Gone before we could write her a happier ending

Posted in Medical, Memorials, Uncategorized at 10:11 am by ACR&S

On August 12, we got an email requesting us to take in a sick pig:

I’m desperate! I have a sick guinea pig and I will be leaving to go out of town on Thursday for a wedding that my daughter is in. I don’t know what to do as I had planned on leaving the pig with a neighbor but I now feel that she needs more care than an inexperinced person. I do not have the time or resources to take her to a vet. I suspect a possible jaw malocclusion as she tries to eat but cannot seem to chew. She has diarhea and is losing weight. I really just noticed today how sick she is.
Can you or do you know of anyone who can help? I don’t want to put her down.

Normally, we don’t take owner surrenders, and this attitude is exactly the reason why. If your pig is sick and you cannot afford medical care, euthanasia is the only humane choice. But this person was seeking to absolve themselves of responsibility by dumping their problems on someone else. By helping them, we reinforce that this is acceptable behavior, rather than making them deal with the consequences of their choices. But my NC coordinators both badly wanted to take this poor piggy in, so I agreed.

My Charlotte coordinator Andrea went to get the piggy, named Trixie, from the owner. This horrible person was not even willing to donate even a DOLLAR to help cover vet care costs. Why? Because she had just spent $1,000 on her horse, and her daughter was in this wedding and had to buy a dress, and they both had to fly out, and it was all SO expensive.

Incidentally, she was only feeding the pig the cheapest, seed-filled, Walmart-brand pellets, and baby cereal (unacceptable under any circumstances).

Trixie seemed to have a raging upper respiratory infection. We took her to the vet on August 13th and got Baytril and a general physical exam, which showed no problems with her teeth. Andrea syringe fed her, gave her subcues, and there seemed to be improvement over the next day or so. She was even eating hay and drinking a little water on her own. Then on August 15 she took a turn for the worse. Andrea put her on the floor for playtime and Trixie completely freaked out, hobbling and trembling and doing weird little jumps. It was like a seizure but it wasn’t steady, it was like a popcorn only she squealed each time, like she was in pain. It was anywhere from a few seconds to a whole minute or two in between each one. Eventually these subsided and she seemed calm again. But Andrea knew Trixie definitely had something wrong with her joints and her shoulders/legs, and needed an X-ray to diagnose.

First thing the next morning, Andrea got Trixie in with Dr. Lauren Powers, who is one of the best exotics vets in NC. They did the X-rays and the findings were unbelievable: Trixie had almost no bones left. Every bone in her body was degraded, showing a swiss-cheese pattern similar to the calcium-leeching disease osteodystrophy. Only Trixie was not a satin. Our regular vet in Cary reviewed the X-rays and asked if she had been starved. Presumably, her condition was caused by terrible malnutrition. As is common in OD, her bones and joints were probably causing her tremendous pain, to the point where it hurt even to eat.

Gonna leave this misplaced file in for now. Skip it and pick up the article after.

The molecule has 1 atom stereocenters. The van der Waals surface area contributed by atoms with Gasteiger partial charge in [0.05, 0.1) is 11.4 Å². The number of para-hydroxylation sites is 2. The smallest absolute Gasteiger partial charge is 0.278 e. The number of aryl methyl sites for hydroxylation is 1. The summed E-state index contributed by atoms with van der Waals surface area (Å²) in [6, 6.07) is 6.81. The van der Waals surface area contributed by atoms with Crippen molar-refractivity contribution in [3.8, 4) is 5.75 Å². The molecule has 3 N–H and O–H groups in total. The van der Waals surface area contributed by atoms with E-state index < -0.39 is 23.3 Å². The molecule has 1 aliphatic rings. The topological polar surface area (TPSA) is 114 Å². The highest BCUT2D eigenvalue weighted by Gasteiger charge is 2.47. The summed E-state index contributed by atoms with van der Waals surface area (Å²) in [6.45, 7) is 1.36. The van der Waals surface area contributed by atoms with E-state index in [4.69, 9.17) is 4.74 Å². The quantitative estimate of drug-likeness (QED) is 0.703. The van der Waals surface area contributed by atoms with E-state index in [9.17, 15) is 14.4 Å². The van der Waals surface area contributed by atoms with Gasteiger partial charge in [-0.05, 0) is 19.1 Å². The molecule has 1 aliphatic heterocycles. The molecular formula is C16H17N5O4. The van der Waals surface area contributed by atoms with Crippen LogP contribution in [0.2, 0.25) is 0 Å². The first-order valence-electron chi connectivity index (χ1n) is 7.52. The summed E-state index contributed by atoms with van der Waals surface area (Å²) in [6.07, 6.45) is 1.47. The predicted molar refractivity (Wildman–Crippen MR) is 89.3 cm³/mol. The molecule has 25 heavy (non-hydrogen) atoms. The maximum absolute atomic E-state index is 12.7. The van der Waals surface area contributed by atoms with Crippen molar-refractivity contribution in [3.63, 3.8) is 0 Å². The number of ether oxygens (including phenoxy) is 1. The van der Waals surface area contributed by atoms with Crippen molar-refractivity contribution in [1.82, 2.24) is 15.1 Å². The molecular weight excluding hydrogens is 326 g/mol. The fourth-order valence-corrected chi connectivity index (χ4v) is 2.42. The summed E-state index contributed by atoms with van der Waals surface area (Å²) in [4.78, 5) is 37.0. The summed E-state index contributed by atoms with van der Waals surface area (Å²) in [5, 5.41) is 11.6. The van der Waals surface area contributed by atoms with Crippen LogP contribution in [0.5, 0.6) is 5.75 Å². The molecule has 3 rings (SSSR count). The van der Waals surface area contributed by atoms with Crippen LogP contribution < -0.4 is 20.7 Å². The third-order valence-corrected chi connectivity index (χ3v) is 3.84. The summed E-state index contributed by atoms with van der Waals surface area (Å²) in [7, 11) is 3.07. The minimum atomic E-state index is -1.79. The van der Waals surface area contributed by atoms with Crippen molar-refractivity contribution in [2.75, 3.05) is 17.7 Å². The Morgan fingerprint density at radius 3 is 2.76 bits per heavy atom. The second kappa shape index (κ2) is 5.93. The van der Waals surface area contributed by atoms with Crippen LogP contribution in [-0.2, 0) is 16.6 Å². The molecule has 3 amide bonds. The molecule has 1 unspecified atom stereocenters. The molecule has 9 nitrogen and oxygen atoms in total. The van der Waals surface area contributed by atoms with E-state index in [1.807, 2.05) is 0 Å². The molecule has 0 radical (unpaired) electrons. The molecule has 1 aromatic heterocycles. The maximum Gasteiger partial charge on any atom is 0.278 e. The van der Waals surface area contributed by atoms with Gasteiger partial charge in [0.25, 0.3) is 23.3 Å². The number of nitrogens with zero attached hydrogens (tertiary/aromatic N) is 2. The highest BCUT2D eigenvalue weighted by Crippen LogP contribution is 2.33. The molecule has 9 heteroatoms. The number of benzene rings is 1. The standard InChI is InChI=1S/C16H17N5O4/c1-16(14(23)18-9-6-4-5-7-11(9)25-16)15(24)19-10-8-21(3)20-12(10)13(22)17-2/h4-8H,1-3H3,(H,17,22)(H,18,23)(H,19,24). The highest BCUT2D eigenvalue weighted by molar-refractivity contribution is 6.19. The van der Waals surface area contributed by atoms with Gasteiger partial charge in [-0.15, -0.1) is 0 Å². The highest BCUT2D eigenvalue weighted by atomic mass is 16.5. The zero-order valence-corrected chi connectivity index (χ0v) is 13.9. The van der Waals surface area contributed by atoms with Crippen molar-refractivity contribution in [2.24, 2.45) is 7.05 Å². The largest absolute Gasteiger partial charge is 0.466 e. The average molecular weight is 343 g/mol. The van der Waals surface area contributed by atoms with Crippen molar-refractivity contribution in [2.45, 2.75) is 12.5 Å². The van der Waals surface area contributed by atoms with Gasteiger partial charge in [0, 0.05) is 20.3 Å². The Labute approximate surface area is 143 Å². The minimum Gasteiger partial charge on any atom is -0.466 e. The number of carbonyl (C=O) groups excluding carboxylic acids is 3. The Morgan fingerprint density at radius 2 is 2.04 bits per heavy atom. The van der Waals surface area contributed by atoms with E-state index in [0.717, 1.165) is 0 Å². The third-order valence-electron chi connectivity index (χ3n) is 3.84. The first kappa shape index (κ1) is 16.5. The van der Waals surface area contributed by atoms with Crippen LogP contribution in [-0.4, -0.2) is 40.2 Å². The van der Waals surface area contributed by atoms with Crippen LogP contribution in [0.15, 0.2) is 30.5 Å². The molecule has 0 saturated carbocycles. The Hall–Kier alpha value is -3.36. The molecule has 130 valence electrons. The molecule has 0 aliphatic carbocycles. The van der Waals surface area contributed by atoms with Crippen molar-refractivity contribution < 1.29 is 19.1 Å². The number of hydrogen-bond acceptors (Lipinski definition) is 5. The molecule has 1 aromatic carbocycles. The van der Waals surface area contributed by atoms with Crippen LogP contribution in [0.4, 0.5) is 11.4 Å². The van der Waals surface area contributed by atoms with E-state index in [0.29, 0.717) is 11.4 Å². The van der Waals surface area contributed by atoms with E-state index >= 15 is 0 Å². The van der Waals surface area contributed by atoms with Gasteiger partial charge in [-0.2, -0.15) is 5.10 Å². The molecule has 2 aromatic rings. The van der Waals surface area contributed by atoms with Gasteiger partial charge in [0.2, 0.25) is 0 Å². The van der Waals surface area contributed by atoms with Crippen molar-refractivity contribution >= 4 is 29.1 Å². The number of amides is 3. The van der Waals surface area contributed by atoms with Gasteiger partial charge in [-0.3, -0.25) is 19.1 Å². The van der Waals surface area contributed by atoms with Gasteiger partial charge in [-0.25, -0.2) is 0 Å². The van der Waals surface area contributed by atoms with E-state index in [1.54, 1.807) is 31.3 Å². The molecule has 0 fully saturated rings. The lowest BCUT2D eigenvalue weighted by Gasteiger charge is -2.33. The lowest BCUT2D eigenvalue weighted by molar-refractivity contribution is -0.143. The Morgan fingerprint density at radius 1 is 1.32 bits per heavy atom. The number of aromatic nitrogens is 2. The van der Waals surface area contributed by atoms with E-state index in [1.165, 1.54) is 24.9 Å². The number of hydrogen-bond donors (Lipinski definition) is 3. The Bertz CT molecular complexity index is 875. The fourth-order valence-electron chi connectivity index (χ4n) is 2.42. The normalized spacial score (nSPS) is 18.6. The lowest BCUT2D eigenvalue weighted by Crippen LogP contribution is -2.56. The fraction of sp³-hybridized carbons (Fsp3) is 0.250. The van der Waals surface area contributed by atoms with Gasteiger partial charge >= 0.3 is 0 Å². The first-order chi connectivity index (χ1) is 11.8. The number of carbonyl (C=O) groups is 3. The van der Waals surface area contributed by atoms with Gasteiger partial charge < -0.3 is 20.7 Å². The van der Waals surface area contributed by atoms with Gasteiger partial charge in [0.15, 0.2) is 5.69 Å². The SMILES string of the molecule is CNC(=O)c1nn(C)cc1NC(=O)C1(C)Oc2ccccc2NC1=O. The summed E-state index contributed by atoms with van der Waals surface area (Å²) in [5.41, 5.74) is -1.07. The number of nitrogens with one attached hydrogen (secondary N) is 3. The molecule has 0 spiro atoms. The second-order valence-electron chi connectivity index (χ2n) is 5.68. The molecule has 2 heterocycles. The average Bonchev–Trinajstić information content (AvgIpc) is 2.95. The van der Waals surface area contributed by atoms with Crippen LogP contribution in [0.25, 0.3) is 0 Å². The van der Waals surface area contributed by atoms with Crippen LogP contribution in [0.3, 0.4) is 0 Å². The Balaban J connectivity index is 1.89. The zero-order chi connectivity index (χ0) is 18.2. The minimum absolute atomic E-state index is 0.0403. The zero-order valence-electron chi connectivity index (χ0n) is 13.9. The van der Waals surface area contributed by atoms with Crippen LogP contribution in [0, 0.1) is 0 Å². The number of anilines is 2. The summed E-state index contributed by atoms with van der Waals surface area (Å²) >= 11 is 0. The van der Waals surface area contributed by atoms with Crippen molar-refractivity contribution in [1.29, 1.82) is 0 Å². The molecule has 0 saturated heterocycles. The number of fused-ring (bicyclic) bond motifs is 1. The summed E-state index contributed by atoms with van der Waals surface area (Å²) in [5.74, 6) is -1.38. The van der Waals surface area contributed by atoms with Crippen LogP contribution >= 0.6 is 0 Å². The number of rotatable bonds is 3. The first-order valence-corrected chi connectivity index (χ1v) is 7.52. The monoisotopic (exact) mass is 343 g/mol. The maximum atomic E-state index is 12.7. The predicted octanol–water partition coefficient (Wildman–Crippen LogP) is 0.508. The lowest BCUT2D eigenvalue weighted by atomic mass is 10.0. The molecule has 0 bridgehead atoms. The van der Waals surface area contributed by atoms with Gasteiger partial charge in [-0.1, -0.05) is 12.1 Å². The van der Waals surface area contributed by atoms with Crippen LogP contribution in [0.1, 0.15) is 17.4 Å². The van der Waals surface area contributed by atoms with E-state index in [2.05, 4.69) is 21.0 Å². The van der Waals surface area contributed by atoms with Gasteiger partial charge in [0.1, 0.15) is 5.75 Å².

All of us were in shock (including both vets). Andrea dosed her up with pain meds, but we finally decided she would probably need to be euthanized. There are a few reports of OD being reversed through calcium supplementation, but given the extent of the the damage, and the amount of pain she was already displaying, we didn’t think we could give her a reasonable quality of life long enough to reverse the bone damage. We decided to wait till Monday in case our vets or anyone on GL came up with any better ideas.

On August 17, Trixie chose her own ending. Andrea found her dead in her cage around 4pm EST.

I’m so sorry, Trixie. I’m sorry your former owner was so heartless as to starve you to death because you weren’t worth spending money on. I’m sorry that three vets, $200 in diagnostics and medications, and all of our tears and anguish over the last five days weren’t enough to save you and give you a chance at a better life. I hope you find peace, comfort, and plenty of good food as the newest member of Death’s herd. You will find many new friends waiting for you there as well.


  1. Sarah said,

    August 22, 2008 at 9:53 am

    That’s such a sad story.

    I hope that woman has had her fill of pets and doesn’t ever get the chance to hurt another one.

    Are you going to contact her to tell her what was wrong with Trixie?

  2. Andrea said,

    August 22, 2008 at 10:43 am

    Unfortunately she has other pets whom she had spent thousands on, which is why she said she didn’t have the money for Trixie.

    Yes I kept her informed throughout. I let her know about the x-rays and later emailed to tell her that Trixie had died.

  3. romantic anniversary said,

    April 11, 2015 at 12:12 am

    romantic anniversary

    Searching for happy endings » Gone before we could write her a happier ending